What is Piezoelectricity?

A definition of piezoelectricity – piezo being Greek for “subjected to pressure” – is the generation of the electrical polarisation of a material as a response to mechanical strain. This phenomenon is known as direct effect or generator effect and is applied fundamentally in the manufacture of sensors (mobile phone vibrators, lighters, etc.). In these cases piezoelectric materials, also used in actuators, undergo an inverse or motor effect, i.e. a mechanical deformation due to the application of an electrical signal.

Thus, piezoelectricity means electricity resulting from pressure. The piezoelectric effect was discovered in 1880 by the Jacques and Pierre Curie brothers. It is the phenomenon in which electrical voltage is produced from mechanical stress when pressure is applied to an object. A mechanical stress induces a negative charge on the expanded side and a positive charge on the compressed side. Once the pressure is relieved, electrical current flows across the material. Piezoelectricity is found in useful applications such as the production and detection of sound, generation of high voltages, electronic frequency generation, microbalances, and ultra fine focusing of optical assemblies. It is also the basis of a number of scientific instrumental techniques with atomic resolution and everyday uses such as acting as the ignition source for cigarette lighters.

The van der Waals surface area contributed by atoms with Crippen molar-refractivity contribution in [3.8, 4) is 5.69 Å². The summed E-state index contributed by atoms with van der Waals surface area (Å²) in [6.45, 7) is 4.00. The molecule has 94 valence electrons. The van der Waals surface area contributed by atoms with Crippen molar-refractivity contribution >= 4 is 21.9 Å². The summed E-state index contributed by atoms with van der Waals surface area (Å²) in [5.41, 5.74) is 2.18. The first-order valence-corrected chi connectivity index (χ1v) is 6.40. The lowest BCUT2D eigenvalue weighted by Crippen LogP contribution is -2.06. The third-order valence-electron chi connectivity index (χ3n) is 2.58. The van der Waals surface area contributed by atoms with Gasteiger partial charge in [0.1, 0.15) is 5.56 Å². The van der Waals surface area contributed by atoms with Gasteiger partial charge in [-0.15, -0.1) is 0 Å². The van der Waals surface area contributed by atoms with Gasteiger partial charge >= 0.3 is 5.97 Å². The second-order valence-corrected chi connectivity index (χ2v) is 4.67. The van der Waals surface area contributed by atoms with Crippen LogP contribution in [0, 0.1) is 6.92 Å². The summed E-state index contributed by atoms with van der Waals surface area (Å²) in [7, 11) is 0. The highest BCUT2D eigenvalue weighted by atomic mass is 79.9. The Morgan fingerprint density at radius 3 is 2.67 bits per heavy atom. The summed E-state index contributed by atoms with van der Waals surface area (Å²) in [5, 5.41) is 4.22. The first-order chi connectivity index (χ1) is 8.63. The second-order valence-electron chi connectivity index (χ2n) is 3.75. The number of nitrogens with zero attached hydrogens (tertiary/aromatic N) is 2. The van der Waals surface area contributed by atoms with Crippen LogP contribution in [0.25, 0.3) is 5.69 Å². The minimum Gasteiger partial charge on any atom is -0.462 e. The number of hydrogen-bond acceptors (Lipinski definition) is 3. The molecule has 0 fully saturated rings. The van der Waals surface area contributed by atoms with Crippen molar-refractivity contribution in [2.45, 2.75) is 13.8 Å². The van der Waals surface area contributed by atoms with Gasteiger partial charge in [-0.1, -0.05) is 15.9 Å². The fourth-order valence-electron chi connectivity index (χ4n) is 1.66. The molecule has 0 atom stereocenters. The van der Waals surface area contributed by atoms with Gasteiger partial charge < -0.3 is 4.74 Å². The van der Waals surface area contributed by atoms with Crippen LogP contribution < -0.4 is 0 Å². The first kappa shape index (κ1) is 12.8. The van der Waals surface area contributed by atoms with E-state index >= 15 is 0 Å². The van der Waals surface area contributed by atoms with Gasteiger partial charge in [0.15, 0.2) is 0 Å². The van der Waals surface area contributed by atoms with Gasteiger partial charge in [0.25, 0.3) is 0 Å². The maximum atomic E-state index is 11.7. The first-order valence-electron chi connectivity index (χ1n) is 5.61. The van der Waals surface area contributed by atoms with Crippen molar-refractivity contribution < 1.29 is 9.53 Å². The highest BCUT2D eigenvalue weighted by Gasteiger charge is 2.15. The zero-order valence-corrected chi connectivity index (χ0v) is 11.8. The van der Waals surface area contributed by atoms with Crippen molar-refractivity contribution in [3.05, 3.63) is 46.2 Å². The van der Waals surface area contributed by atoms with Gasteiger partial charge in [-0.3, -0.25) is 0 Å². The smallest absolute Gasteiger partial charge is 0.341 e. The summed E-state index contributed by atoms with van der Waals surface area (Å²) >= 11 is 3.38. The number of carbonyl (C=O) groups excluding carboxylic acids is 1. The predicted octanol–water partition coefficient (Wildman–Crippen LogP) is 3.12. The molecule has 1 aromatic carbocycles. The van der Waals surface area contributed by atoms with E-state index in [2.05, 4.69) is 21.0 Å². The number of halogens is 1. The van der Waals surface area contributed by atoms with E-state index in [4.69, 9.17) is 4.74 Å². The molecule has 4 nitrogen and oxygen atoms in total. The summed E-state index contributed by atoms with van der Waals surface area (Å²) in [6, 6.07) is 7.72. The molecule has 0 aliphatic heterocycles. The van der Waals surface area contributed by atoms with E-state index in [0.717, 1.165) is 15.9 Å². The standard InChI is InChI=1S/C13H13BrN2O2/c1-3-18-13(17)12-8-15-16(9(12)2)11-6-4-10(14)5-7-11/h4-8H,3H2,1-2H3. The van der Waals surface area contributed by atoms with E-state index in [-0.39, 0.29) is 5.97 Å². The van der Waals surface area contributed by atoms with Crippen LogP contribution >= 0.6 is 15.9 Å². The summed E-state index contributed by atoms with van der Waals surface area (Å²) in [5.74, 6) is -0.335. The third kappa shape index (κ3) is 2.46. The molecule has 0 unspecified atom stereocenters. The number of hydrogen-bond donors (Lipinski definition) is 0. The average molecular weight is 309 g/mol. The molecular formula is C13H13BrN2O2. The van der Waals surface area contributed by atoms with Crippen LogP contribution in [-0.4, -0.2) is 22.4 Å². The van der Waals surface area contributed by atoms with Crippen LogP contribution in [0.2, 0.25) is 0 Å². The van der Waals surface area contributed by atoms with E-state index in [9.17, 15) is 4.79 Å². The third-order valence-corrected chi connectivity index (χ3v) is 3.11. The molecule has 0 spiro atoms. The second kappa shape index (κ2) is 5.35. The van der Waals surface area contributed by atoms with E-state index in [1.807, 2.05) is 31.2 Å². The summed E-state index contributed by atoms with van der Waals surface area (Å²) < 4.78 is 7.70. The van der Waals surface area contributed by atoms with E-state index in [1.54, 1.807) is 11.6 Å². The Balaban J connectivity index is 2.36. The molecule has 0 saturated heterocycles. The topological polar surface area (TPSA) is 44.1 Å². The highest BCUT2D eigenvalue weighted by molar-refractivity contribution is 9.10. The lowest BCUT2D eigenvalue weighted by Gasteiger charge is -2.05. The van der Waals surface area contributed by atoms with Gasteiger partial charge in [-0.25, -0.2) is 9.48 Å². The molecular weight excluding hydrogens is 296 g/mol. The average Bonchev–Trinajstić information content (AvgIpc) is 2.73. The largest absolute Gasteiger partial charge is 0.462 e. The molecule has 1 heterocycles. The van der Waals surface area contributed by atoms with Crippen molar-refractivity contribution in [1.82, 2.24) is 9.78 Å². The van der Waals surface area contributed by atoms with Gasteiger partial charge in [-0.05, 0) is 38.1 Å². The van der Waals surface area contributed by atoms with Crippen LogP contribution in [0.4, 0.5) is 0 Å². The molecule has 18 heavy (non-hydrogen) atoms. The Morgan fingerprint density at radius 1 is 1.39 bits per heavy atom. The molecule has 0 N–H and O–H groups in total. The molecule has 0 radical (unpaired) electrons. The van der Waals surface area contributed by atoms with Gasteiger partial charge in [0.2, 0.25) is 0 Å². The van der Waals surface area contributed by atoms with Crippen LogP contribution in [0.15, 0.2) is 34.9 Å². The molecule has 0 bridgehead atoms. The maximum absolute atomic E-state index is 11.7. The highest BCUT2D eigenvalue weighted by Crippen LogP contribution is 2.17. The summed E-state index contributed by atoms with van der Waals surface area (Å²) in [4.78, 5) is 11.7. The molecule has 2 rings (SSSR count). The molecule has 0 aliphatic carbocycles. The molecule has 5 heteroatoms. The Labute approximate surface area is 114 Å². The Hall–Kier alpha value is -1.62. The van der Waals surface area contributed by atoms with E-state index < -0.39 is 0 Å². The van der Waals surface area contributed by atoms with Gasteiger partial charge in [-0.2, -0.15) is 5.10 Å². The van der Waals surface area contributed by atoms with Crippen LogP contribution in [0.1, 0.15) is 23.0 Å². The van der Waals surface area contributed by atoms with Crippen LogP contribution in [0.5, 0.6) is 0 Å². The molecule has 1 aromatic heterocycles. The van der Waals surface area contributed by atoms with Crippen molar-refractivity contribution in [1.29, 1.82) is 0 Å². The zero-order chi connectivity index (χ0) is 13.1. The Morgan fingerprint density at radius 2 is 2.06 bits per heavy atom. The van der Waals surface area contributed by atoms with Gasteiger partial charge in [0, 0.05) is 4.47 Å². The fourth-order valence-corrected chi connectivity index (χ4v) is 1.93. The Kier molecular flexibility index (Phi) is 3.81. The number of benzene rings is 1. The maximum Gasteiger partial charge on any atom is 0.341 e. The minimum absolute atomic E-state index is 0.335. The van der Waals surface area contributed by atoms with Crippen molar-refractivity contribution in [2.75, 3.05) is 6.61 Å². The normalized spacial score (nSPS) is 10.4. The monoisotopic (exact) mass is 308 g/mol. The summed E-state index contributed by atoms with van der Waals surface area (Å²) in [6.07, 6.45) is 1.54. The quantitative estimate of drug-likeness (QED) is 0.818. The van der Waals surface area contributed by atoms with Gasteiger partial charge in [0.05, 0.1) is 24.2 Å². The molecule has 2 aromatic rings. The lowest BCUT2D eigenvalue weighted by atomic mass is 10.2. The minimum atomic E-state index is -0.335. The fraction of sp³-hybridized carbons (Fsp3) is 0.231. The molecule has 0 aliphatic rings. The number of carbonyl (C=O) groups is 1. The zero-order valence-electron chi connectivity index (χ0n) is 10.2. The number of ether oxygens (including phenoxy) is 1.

Polymer-based piezoelectric materials

Polyvinylidene Difluoride (PVDF).

Currently, the Polymer-based piezoelectric materials are object of great interest as they enable their use in new applications in sectors such as transport and aeronautics, amongst others. At present, probably the only piezoelectric polymer that exists on the market is Polyvinylidene Difluoride (PVDF). This semi-crystalline polymer is characterised by having very good piezoelectric properties, but only to 90 ºC. Thus the interest in synthesising new piezoelectric polymers capable of maintaining their properties at greater temperatures.

Over the last four decades zirconium or lead titanate ceramics have been mainly used as piezoelectric materials, amongst other reasons because of their high elastic modularity, their high dielectric constant and their low dielectric and elastic losses. However, and although they have also been used successfully in many other applications, ceramic piezoelectric materials have some important drawbacks: limited deformation, fragility and a high mass density that limit their use in sectors such as aeronautics or electrical-electronics. These limitations can be overcome in specific applications using polymeric piezoelectric materials instead of ceramic ones.